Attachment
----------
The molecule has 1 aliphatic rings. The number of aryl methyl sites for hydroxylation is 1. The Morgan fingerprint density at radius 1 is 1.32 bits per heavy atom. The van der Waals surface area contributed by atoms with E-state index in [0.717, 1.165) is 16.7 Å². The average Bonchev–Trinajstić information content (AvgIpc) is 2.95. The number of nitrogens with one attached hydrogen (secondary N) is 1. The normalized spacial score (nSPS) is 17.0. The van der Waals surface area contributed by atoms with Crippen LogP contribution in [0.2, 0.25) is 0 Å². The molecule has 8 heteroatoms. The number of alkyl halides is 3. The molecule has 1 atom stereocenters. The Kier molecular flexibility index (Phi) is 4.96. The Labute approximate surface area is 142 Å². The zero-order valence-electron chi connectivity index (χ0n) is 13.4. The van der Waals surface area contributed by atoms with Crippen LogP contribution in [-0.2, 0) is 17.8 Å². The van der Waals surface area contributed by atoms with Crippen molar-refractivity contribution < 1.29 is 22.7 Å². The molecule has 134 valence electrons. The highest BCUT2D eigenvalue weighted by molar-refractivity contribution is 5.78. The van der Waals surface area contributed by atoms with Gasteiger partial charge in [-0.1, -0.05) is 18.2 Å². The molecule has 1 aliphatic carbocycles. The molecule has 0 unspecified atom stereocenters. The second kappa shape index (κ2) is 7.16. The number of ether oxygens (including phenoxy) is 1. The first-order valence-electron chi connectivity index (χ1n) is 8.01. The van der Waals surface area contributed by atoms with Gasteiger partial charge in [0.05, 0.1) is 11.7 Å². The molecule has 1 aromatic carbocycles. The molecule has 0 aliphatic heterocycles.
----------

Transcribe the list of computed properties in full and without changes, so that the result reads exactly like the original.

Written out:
The molecule has 1 aliphatic rings. The number of aryl methyl sites for hydroxylation is 1. The Morgan fingerprint density at radius 1 is 1.32 bits per heavy atom. The van der Waals surface area contributed by atoms with E-state index in [0.717, 1.165) is 16.7 Å². The average Bonchev–Trinajstić information content (AvgIpc) is 2.95. The number of nitrogens with one attached hydrogen (secondary N) is 1. The normalized spacial score (nSPS) is 17.0. The van der Waals surface area contributed by atoms with Crippen LogP contribution in [0.2, 0.25) is 0 Å². The molecule has 8 heteroatoms. The number of alkyl halides is 3. The molecule has 1 atom stereocenters. The Kier molecular flexibility index (Phi) is 4.96. The Labute approximate surface area is 142 Å². The zero-order valence-electron chi connectivity index (χ0n) is 13.4. The van der Waals surface area contributed by atoms with Crippen LogP contribution in [-0.2, 0) is 17.8 Å². The van der Waals surface area contributed by atoms with Crippen molar-refractivity contribution < 1.29 is 22.7 Å². The molecule has 134 valence electrons. The highest BCUT2D eigenvalue weighted by molar-refractivity contribution is 5.78. The van der Waals surface area contributed by atoms with Gasteiger partial charge in [-0.1, -0.05) is 18.2 Å². The molecule has 1 aliphatic carbocycles. The molecule has 0 unspecified atom stereocenters. The second kappa shape index (κ2) is 7.16. The number of ether oxygens (including phenoxy) is 1. The first-order valence-electron chi connectivity index (χ1n) is 8.01. The van der Waals surface area contributed by atoms with Gasteiger partial charge in [0.05, 0.1) is 11.7 Å². The molecule has 1 aromatic carbocycles. The molecule has 0 aliphatic heterocycles.